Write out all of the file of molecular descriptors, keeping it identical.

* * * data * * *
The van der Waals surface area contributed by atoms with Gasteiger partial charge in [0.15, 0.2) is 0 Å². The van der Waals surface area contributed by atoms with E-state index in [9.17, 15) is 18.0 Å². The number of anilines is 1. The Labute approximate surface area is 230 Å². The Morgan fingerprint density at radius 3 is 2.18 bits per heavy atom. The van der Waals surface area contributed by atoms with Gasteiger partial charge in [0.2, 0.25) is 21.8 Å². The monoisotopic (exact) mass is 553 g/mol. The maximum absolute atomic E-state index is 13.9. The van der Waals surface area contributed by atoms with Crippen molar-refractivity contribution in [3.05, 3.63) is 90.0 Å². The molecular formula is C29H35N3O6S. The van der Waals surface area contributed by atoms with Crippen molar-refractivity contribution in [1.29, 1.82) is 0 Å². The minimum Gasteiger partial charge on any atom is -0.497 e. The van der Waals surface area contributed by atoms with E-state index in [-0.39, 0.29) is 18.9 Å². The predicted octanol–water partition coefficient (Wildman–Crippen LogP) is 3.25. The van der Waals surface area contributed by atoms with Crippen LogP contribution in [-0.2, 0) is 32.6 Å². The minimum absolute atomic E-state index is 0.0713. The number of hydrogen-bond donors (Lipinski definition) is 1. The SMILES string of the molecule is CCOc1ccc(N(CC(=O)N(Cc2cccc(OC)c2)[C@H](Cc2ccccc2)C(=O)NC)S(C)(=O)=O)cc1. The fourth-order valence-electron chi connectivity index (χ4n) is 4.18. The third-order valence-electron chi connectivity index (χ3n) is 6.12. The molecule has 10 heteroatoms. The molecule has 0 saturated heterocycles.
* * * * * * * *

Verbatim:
The van der Waals surface area contributed by atoms with Gasteiger partial charge in [0.15, 0.2) is 0 Å². The van der Waals surface area contributed by atoms with E-state index in [9.17, 15) is 18.0 Å². The number of anilines is 1. The Labute approximate surface area is 230 Å². The Morgan fingerprint density at radius 3 is 2.18 bits per heavy atom. The van der Waals surface area contributed by atoms with Gasteiger partial charge in [0.2, 0.25) is 21.8 Å². The monoisotopic (exact) mass is 553 g/mol. The maximum absolute atomic E-state index is 13.9. The van der Waals surface area contributed by atoms with Crippen molar-refractivity contribution in [3.05, 3.63) is 90.0 Å². The molecular formula is C29H35N3O6S. The van der Waals surface area contributed by atoms with Crippen molar-refractivity contribution in [1.29, 1.82) is 0 Å². The minimum Gasteiger partial charge on any atom is -0.497 e. The van der Waals surface area contributed by atoms with E-state index in [-0.39, 0.29) is 18.9 Å². The predicted octanol–water partition coefficient (Wildman–Crippen LogP) is 3.25. The van der Waals surface area contributed by atoms with Crippen LogP contribution in [-0.2, 0) is 32.6 Å². The minimum absolute atomic E-state index is 0.0713. The number of hydrogen-bond donors (Lipinski definition) is 1. The SMILES string of the molecule is CCOc1ccc(N(CC(=O)N(Cc2cccc(OC)c2)[C@H](Cc2ccccc2)C(=O)NC)S(C)(=O)=O)cc1. The fourth-order valence-electron chi connectivity index (χ4n) is 4.18. The third-order valence-electron chi connectivity index (χ3n) is 6.12. The molecule has 10 heteroatoms. The molecule has 0 saturated heterocycles.